February 25, 2012 at 3:50 AMDear Mailman,
Do you know what you hold in your hands?
Do you realize the power that lies in the letters you handle?
Do you comprehend the anxiousness of your waiting customers?
Do you understand the heights of happiness they can rise to, or the depths of despair they can plunge to?
Do you know the earth-shaking differences between a fat letter and a thin one?
Do you see that an entire future is at stake in these letters?
Do you understand the power of those awful words, "We regret to inform you"?
Do you comprehend how much is riding in your capable hands, while you drive through snow and sleet, rain and shine?
Two letters, in the mailbox.
One is thin, and one is fat.
One is from the audition where my tone was thin, and my intonation scratchy.
One is from the audition with the friendly faces, the beautiful practice rooms, and the school that I least wanted.
One is from a place with August Personages, Caterpillars, and broken hair ties. It is the one I desperately wished would go right.
The thin letter comes from the thin audition.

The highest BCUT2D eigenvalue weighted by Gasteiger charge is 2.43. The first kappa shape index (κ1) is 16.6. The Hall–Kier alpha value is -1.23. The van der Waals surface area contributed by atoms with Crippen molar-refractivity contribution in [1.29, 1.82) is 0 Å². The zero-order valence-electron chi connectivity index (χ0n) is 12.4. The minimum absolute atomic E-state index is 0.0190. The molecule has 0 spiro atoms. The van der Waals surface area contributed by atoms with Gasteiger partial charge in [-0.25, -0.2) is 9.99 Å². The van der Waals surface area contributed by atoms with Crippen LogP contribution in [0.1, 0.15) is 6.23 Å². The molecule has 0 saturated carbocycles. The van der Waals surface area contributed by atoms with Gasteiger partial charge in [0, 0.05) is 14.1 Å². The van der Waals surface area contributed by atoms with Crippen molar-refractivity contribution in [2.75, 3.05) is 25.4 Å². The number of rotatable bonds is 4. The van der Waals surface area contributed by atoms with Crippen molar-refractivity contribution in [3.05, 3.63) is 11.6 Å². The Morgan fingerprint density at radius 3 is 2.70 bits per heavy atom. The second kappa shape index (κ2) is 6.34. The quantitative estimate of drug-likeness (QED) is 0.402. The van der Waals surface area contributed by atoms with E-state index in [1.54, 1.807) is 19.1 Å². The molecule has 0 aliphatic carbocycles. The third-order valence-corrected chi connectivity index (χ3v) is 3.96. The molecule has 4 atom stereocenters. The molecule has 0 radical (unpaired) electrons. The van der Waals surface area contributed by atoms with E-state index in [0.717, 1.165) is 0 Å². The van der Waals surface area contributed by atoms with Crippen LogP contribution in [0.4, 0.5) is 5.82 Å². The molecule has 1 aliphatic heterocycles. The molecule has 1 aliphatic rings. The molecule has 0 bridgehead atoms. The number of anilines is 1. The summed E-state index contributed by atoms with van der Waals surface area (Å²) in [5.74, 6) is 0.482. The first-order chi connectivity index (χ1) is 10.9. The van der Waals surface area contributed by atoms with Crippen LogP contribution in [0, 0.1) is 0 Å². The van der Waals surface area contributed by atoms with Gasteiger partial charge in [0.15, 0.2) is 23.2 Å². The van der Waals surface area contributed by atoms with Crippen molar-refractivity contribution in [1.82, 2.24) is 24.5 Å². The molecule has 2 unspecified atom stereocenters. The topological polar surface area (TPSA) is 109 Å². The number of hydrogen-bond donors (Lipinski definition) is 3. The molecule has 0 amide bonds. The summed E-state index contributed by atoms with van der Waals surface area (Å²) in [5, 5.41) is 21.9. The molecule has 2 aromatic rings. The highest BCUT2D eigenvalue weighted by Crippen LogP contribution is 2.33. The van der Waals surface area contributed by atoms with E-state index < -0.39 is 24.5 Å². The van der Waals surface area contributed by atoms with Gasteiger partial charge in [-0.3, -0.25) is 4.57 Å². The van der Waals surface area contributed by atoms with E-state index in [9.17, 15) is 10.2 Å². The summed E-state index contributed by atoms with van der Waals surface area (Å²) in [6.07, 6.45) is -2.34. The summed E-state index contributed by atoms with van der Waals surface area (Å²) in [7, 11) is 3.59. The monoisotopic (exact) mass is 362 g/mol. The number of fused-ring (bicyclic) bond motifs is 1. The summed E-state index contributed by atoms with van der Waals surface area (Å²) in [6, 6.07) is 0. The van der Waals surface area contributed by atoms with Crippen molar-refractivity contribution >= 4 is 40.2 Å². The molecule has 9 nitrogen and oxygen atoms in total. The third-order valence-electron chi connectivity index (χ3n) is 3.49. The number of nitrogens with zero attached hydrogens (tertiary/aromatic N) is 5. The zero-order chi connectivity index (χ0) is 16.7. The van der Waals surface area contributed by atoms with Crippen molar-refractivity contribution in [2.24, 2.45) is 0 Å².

The fat letter comes from where it is least wanted.
O Mr. Mailman, do you know?
I like the line, "One is from a place with August Personages, Caterpillars, and broken hair ties." I'm not sure what caterpillars and hair ties are doing in the poem, but it's a great image.
I like the figurative language, "The thin audition." Good job. In life, we all get our share of thin letters from thin auditions-- you have voiced this feeling well.
E. Smith: If you read her blog from December, you will know where "August Personages, Caterpillars, and broken hair ties" come from.
This entry has been archived and is no longer accepting comments.
Violinist.com is made possible by...